Lecture 1: Introduction to WordPress


We will be installing WordPress next week and you will need a place to put it.

Get Web Hosting
You can use your Zephir account with Seattle Central, which sometimes takes 10 days or so to become active (due to fee payment processing)–or if you have your own hosting like Dreamhost, that will work too. If your student server space is not active by next Tuesday, let me know. You are not required to get external hosting–although, I recommend it as your student account doesn’t last forever.

Once you have your web domain and hosting, email me a link to your website.

Lecture Notes


The 3 Kinds of WordPress

1. WordPress.com


WordPress.com is like blogger. It’s a blogging site where you can setup a personal WordPress blog without hosting it yourself.


2. WordPress.org


WordPress.org is where you can download the WordPress software, which is the version of WordPress we will be using for this class.


  • All the features of WordPress.com (except free hosting and domain)
  • WordPress hosted on any domain you like (not *.wordpress.com)
  • Extra control over your themes
  • Access to more themes and plugins
  • Control over your database

3. WordPress Mu


WordPressMu is the massive multi-user WordPress app. WordPress.com runs on WordPressMu. If you need to setup a site with a growing number of users who each need their own admin interface to WordPress, WordPressMu is your app.


  • Everything WordPress does.
  • Scaling to tens of millions of pageviews per day.
  • Unlimited users and blogs.
  • Different permissions on different blogs.

WordPress as a CMS

WordPress works like many other content management systems with the caveat that it assumes your site will use RSS, commenting, archiving and an interface geared toward blogging. This model can be completely overridden or ignored if you find it’s not what you want.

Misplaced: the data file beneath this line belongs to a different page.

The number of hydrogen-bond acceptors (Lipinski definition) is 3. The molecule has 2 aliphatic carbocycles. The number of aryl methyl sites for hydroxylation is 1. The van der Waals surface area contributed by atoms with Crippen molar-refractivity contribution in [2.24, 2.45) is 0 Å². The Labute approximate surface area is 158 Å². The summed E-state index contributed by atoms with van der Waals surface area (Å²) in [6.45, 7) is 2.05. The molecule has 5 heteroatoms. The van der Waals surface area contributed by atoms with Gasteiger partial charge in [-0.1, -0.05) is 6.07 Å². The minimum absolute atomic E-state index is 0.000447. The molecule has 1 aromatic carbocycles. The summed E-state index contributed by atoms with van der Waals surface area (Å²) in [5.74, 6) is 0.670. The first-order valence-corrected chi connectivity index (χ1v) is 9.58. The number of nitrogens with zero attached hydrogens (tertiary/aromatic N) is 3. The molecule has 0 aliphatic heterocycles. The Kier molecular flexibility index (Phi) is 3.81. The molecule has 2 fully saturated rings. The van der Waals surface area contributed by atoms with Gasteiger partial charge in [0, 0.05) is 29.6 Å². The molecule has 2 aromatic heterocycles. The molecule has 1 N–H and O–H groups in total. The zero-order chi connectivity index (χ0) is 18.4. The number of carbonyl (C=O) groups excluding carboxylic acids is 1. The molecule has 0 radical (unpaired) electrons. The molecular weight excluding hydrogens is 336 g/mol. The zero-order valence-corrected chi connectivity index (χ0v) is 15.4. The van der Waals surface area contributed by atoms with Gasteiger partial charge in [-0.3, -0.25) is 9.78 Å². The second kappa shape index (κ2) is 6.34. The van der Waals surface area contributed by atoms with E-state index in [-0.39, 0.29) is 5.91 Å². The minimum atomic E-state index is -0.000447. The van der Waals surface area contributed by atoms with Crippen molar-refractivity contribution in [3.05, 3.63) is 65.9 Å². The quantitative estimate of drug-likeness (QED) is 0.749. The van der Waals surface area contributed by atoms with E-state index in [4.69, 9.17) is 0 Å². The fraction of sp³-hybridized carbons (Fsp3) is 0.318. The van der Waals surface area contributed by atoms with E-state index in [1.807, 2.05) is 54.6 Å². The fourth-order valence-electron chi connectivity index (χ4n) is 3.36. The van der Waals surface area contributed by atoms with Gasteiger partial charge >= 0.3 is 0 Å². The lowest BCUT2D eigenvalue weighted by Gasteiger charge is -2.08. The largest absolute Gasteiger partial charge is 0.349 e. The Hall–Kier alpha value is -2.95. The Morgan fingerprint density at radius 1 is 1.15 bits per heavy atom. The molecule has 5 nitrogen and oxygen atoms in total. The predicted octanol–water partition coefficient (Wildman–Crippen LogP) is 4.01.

My view of the CMS world is from the perspective of a freelance web developer who makes sites for small businesses (1-10 employees) who want to administer their own sites. These users are, typically, highly non-tech savvy and eager to get their sites running quickly and cheaply.


Spoon Graphics
Spoon Graphics



Expeditionary Art
Expeditionary Art

Darin Reid
Darin Reid

WordPress Vs. Drupal Vs. Joomla

CMSMatrix has a great tool for comparing every CMS you can find with just about every concern you may have.
An article by Web Helper Magazine compares the three using CMSMatrix data and popularity reports.

My short summary (for mom-n-pop shops) in a nutshell:

CMS Solid Architecture Speed Themes/Plugins Ease of Use

Drupal has a great architecture but doesn’t have enough variety in themes and extensions. Customizations come at high dev cost. Drupal is fast but the learning curve is too high for most of my clients (small businesses and freelance workers). Joomla is so feature rich that it’s much slower than Drupal and ends up being a bit bogged down. The learning curve for Joomla is also too high for most non-tech savvy business owners to manage their own sites. Both Joomla and Drupal have a fairly large up-front learning curve whereas WordPress can be easily administered and setup by fairly tech-illiterate people. WordPress also has a massive set of user extensions and themes to build on top of, it’s easily upgraded and maintained and it’s fast (as long as you don’t bog it down). Usually with a 1 hour sit down, I can give my clients all they need to know to add/remove/update content on their WordPress driven website.

WordPress is so easy, my mom can use it.

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